White Pass Airways pilot Ralph Oakes, Ernie Barz and Ernest ‘Chappie’ Chapman at Chappie’s Trading Post, run by the Barz brothers. They relied on bush planes for their operations and by 1942 when the Alaska Highway was built, these planes were busy with other things. (Art and Ernie Barz)

The Barz brothers sometimes returned to the Yukon in their later years to visit old friends. Don came with his father once in the 1980s and later lived and worked in Whitehorse for a few years.

“People pay a lot of money to go out and have a wilderness adventure similar to what my dad and uncle did,” Don said.

“My dad said at one point, ‘you know, if we knew the risks we were taking, I don’t know if we would have done it again, you know? “

“I think when they came back south, becoming farmers, it was almost like cake in a way, compared to what they had done in the Yukon.


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NHL postpones two Vancouver Canucks games as league emphasizes cross-border travel

The Vancouver Canucks won’t play until Christmas.

The NHL announced on Sunday afternoon that a dozen games would be postponed during the holidays due to concerns about cross-border travel.

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“Due to concerns over cross-border travel and given the fluid nature of federal travel restrictions, as of Monday, all games involving a Canada-based team versus a United States-based team from Monday, December 20 to start of the Dec. 23 vacation will be postponed and rescheduled, ”the league said in a statement.

For the Canucks, two games will be affected: Tuesday in San Jose against the Sharks, and Thursday when the Anaheim Ducks were due to visit.

The following other games are affected:

Monday, December 20

  • Montreal Canadiens vs. New York Islanders
  • Anaheim Ducks vs. Edmonton Oilers

Tuesday, December 21

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  • St. Louis Blues at the Ottawa Senators

Wednesday 22 December

  • Montreal Canadiens vs. New York Rangers
  • Winnipeg Jets vs. Dallas Stars
  • Edmonton Oilers vs. Los Angeles Kings

Thursday, December 21

  • Saint-Louis Blues vs. Toronto Maple Leafs
  • Carolina Hurricanes to the Ottawa Senators
  • Montreal Canadiens vs. New Jersey Devils
  • Edmonton Oilers vs. San Jose Sharks

The league has said it expects the regular season to resume normally.


Zach Laing is the Nation Network’s chief news officer and senior columnist. He can be followed on Twitter at @zjlaing, or contactable by email at [email protected]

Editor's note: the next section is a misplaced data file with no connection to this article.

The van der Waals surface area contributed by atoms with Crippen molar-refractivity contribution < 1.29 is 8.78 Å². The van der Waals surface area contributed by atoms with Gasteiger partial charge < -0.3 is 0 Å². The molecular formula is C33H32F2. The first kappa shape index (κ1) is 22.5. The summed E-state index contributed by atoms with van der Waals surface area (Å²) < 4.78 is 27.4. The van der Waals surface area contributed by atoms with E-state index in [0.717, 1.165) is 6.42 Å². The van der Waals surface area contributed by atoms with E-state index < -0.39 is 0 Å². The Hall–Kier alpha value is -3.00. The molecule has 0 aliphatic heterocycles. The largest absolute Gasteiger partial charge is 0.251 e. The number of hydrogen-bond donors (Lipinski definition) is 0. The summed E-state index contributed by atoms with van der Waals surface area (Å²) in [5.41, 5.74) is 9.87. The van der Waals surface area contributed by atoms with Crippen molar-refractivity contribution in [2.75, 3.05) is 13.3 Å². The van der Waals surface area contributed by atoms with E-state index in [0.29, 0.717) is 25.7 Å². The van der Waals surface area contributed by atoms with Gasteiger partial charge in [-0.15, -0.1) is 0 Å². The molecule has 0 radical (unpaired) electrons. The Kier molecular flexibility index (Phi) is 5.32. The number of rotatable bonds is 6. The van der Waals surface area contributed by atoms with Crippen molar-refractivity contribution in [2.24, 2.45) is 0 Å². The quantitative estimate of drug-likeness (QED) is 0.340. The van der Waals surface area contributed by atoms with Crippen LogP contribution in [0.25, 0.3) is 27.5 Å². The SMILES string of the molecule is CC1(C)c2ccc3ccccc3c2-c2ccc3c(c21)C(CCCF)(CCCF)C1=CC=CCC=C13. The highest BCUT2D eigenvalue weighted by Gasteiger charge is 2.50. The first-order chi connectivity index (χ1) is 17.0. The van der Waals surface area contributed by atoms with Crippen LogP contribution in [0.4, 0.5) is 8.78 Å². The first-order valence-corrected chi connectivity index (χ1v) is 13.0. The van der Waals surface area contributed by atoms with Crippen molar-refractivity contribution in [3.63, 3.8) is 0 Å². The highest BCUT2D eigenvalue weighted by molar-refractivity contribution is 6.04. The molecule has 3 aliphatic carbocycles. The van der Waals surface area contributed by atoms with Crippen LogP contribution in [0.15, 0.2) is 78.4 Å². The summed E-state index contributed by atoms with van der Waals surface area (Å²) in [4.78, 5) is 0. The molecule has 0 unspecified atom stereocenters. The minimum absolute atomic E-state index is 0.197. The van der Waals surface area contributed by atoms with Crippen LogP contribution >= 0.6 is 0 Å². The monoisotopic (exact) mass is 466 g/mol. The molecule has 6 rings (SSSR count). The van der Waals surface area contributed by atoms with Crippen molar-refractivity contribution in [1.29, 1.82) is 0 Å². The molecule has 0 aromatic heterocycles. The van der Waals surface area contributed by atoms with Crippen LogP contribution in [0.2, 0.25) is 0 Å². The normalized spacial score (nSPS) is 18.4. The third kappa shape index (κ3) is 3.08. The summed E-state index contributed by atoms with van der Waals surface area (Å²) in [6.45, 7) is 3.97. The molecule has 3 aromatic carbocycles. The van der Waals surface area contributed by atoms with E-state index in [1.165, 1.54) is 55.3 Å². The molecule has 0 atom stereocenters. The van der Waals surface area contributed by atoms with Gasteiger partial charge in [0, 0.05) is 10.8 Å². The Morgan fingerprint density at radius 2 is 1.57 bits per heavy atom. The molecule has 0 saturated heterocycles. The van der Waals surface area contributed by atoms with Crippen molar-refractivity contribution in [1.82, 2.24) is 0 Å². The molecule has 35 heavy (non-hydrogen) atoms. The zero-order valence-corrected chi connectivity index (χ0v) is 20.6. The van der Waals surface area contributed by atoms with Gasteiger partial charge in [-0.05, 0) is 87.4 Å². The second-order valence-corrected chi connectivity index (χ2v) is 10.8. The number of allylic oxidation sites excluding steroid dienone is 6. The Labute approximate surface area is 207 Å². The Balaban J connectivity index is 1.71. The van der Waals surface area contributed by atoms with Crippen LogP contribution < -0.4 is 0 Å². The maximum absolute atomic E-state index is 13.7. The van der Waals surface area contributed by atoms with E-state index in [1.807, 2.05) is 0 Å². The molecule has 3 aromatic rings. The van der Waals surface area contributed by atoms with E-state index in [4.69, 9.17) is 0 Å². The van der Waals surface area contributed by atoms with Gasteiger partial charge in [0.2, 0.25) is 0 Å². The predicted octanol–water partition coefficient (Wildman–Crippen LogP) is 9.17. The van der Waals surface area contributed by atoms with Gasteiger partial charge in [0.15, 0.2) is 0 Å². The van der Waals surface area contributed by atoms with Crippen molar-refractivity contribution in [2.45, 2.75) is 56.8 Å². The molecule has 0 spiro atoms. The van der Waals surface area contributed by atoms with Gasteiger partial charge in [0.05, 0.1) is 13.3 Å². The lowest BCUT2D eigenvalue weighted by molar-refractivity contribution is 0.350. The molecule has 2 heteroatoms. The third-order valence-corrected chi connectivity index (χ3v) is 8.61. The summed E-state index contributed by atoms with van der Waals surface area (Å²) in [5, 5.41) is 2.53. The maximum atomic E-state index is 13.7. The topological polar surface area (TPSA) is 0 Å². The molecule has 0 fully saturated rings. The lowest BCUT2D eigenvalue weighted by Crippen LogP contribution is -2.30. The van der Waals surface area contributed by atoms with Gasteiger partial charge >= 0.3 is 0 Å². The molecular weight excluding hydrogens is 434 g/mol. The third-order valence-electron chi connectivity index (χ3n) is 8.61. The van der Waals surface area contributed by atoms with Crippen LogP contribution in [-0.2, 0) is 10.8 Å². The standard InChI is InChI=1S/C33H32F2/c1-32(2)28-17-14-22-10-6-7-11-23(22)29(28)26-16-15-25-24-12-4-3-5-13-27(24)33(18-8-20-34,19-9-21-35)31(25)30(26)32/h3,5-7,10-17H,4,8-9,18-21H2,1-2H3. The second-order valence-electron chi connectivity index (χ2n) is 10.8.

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Brandon soldier helped feed an army in Iqaluit

A Brandon serviceman returns home today after spending the past two months on a mission in Iqaluit, where he helped produce clean drinking water for the city during its drinking water supply crisis.

Cpl. Yannick Gagnon, a cook with the 4th Engineer Support Regiment of the Canadian Armed Forces, said he got the call he would send to Nunavut on a Sunday in October and was on a plane at 5 a.m. the following Tuesday morning to travel to Iqaluit as part of Operation LENTUS.

“You don’t know when [the calls] are going to happen because they’re usually just a disaster like Iqaluit was with the water situation, ”said Gagnon.

He arrived in Nunavut on October 26 and will be leaving the city today. He was originally scheduled to leave town on November 17, but was delayed until potable water was established in the community in early December.

Gagnon served as a kitchen officer while deployed, tasked with providing meals to troops on rotation in and out of town.

His service came with significant challenges.

“When you’re in such a small community like this, you can’t take advantage of the economy. I can’t go take a government credit card and buy groceries to feed 35 people, ”said Gagnon.

To feed the troops, Gagnon would liaise with a major in Ottawa, Yellowknife and 8 Wing in Trenton, Ont., Establishing weekly ration orders, and food would be flown into the area once a week. It was an act of logistical juggling that became even more complicated due to the unforeseen flooding in British Columbia.

“I definitely had to dig a lot into my back pocket to adapt and overcome logistical situations that were out of my control,” said Gagnon. “The overall logistics of receiving rations, which is all the food here, is something I’ve never had to do in my career. I wasn’t 100% sure what was going to happen and then had to adapt and overcome each time I got a ration order.

Gagnon’s days started at 6 a.m. and ended at 6 p.m. for the duration of his deployment.

“In the end, for my part, by trade, I am a cook, but my number one job is the morale and esprit de corps of the troops,” said Gagnon. “Cooking is your second job; the morale and esprit de corps of the troops is your number one priority.